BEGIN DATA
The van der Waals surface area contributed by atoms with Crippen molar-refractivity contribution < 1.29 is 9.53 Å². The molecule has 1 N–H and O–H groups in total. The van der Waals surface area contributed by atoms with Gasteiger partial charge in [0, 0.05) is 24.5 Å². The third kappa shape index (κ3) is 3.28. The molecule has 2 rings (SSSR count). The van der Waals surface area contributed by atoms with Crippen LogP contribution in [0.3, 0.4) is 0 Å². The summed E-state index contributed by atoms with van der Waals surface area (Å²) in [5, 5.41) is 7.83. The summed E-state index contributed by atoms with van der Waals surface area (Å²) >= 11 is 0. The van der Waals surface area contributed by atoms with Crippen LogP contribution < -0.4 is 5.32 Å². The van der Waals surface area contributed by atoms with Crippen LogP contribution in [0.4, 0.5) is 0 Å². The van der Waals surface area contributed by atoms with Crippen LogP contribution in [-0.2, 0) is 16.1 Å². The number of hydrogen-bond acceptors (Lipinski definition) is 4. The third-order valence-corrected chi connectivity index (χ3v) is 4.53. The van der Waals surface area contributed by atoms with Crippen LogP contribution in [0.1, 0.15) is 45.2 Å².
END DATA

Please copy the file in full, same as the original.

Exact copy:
The van der Waals surface area contributed by atoms with Crippen molar-refractivity contribution < 1.29 is 9.53 Å². The molecule has 1 N–H and O–H groups in total. The van der Waals surface area contributed by atoms with Gasteiger partial charge in [0, 0.05) is 24.5 Å². The third kappa shape index (κ3) is 3.28. The molecule has 2 rings (SSSR count). The van der Waals surface area contributed by atoms with Crippen LogP contribution in [0.3, 0.4) is 0 Å². The summed E-state index contributed by atoms with van der Waals surface area (Å²) in [5, 5.41) is 7.83. The summed E-state index contributed by atoms with van der Waals surface area (Å²) >= 11 is 0. The van der Waals surface area contributed by atoms with Crippen LogP contribution < -0.4 is 5.32 Å². The van der Waals surface area contributed by atoms with Crippen LogP contribution in [0.4, 0.5) is 0 Å². The van der Waals surface area contributed by atoms with Crippen LogP contribution in [-0.2, 0) is 16.1 Å². The number of hydrogen-bond acceptors (Lipinski definition) is 4. The third-order valence-corrected chi connectivity index (χ3v) is 4.53. The van der Waals surface area contributed by atoms with Crippen LogP contribution in [0.1, 0.15) is 45.2 Å².